2. CORRECT MACRONUTRIENTS
The second most important factor for transforming yourself is to consume the correct macronutrients to support your body and the goals that you are working towards. These consist of proteins, carbohydrates and fats. Having the right ratio between these three parts of your nutrition will differ depending on your exact goal, weight, sex, age, height and the way that you train.
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Renaissance Periodization take all this into consideration and give you a flexible template that will teach you exactly what ratio of these macronutrients you will need to eat. This alternates between individuals, based on the factors above, and will be personally tailored to make sure that you achieve your exact goal. It is broken down into simple meals, foods and quantities that you need to be eating at any given time during your transformation.
When it comes to macronutrients, the following points are important to consider
- Protein is the most important macronutrient for muscle gain and retention
- About 1g of protein per pound of body weight is best for most people
- Healthy fats are needed for health and hormonal function
- Healthy fats are the main macro added during massing phases and removed during cutting (fat loss)
- Carbs are secondary to protein but very important to fuelling and recovering hard workouts
- Higher carbs should be eaten with higher workout volumes and daily activity levels
The word protein originates from the Greek ‘protos’, which means ‘the first’. Proteins are the basic building blocks of the human organism. All tissues and organs contain proteins and they are essential for fat loss and muscle gain. Additionally, proteins also fulfil important signalling functions in the neural system.
Examples of healthy sources of protein
- Egg Sources (cooked, not raw)
- Meats (beef, pork)
- Poultry (chicken, turkey)
- Fish and Seafood
- Soy Protein and Quinoa
- Strategically Combined Plant Sources (beans and rice)
- Whey Protein Isolate
- Whey Protein Concentrate
The Amino acid tryptophan, included in the proteins from chicken or turkey meat, is important for production of serotonin, which is an important neurotransmitter, and melatonin, which regulates the sleep cycle.
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Albumin is a reserve protein, which regulates distribution of nutrients and maintains the pressure in the blood capillaries. Low albumin levels can signal liver disease or problems with processing the nutrients. A high level of albumin is typical during dehydration.
Transferrin is a transport protein for iron. It is related to immunity-boosting lactoferrin, which can be found in whey protein supplements with lower degree of processing (concentrate).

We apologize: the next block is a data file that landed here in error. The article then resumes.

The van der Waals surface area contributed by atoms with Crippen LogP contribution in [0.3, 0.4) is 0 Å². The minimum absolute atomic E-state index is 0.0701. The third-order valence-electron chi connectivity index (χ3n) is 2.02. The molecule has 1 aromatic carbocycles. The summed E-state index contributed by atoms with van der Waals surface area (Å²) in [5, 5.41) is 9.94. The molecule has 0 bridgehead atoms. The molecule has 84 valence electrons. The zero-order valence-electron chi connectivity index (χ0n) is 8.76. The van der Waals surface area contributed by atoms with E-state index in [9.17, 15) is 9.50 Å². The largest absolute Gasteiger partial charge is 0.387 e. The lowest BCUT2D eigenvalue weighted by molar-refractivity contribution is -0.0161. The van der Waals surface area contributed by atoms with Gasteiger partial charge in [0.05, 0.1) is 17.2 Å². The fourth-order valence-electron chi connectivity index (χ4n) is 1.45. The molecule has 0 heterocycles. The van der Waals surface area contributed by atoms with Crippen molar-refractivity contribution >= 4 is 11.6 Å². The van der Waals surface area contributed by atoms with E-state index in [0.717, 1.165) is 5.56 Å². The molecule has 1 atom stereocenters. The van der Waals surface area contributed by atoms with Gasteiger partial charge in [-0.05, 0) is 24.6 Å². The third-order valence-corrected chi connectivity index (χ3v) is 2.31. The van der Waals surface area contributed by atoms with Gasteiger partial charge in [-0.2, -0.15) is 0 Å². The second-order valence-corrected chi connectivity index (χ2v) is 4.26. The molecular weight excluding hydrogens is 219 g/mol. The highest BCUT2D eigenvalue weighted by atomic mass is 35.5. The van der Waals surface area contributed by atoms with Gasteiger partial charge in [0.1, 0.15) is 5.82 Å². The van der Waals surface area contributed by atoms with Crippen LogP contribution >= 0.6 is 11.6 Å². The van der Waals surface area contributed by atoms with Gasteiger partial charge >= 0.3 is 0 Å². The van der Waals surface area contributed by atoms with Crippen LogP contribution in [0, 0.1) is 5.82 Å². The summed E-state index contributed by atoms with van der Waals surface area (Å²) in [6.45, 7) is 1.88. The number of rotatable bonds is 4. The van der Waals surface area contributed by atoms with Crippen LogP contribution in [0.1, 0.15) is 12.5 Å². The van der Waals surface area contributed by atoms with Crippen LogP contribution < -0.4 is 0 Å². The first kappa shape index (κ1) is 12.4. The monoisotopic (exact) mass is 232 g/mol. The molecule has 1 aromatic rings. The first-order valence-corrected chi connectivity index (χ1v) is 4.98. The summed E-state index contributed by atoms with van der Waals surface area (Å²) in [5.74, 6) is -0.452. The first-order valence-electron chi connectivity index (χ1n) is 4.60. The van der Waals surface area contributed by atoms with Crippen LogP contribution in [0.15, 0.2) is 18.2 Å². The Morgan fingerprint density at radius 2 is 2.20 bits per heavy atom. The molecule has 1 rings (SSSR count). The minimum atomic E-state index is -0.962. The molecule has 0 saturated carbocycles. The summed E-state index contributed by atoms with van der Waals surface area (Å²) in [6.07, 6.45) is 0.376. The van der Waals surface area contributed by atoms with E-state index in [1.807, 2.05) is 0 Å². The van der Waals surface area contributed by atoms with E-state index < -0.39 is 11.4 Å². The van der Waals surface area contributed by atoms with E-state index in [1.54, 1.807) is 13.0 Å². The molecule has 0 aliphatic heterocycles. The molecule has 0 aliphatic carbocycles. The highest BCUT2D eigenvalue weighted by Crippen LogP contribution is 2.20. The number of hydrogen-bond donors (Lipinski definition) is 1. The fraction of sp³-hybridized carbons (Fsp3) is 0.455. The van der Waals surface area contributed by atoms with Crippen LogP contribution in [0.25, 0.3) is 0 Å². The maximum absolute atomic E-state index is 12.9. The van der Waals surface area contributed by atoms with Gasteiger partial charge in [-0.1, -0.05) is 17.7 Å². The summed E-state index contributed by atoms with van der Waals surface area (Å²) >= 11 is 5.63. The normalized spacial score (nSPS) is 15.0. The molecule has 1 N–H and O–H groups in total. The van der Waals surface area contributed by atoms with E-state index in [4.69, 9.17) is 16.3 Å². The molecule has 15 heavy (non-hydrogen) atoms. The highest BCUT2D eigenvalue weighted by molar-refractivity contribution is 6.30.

A high protein diet can contribute towards fat loss, so whether you are wanting to lose weight or build muscle (or both), protein is absolutely essential.
Carbohydrates seem to have acquired an unjustly poor reputation, but they are the preferred fuel source for our bodies and brains. Without the proper amount of carbohydrates in your nutrition you will lack the necessary energy to train hard. Carbohydrates also supply the nervous system with its preferred fuel, refuel glycogen stores and help the body to secrete insulin – all important functions.
What you should know is that there are two types of carbohydrates:
- Simple carbohydrates
- Complex carbohydrates
Complex carbohydrates will supply you with a slow burning supply of energy. They typically have a lower Glycemic Index (the rate at which energy is released – measured in blood glucose levels) and will not give you spikes in your insulin levels. This in turn means you will avoid the inevitable crashes that follow the consumption of food and drinks that have a high Glycemic Index.
With your meal template from Renaissance Periodization, carbohydrates are divided into healthy carbs (whole grain bread, rice, oatmeal, sweet potatoes etc) and workout carbs (fruit juice, coconut water etc). The former supply your body with the necessary energy for recovery and performance and the latter will give you a boost for each training session.
Fat sources heavy in monounsaturated fats are some of the healthiest calories you can take in. Foods high in monounsaturated fats include olive and canola oils, avocado, natural nut butters, and almost all raw nuts including peanuts and almonds. Monounsaturated fats and the foods that contain them are exceptional for general health. There is a conventional myth that you should cut all fats out of your diet if you want to lose weight. This is a spurious idea, as healthy fats are essential for hormonal health and effective brain function alongside many other benefits.
TIP: While proteins and carbs have 4 calories per gram, fats contain 9.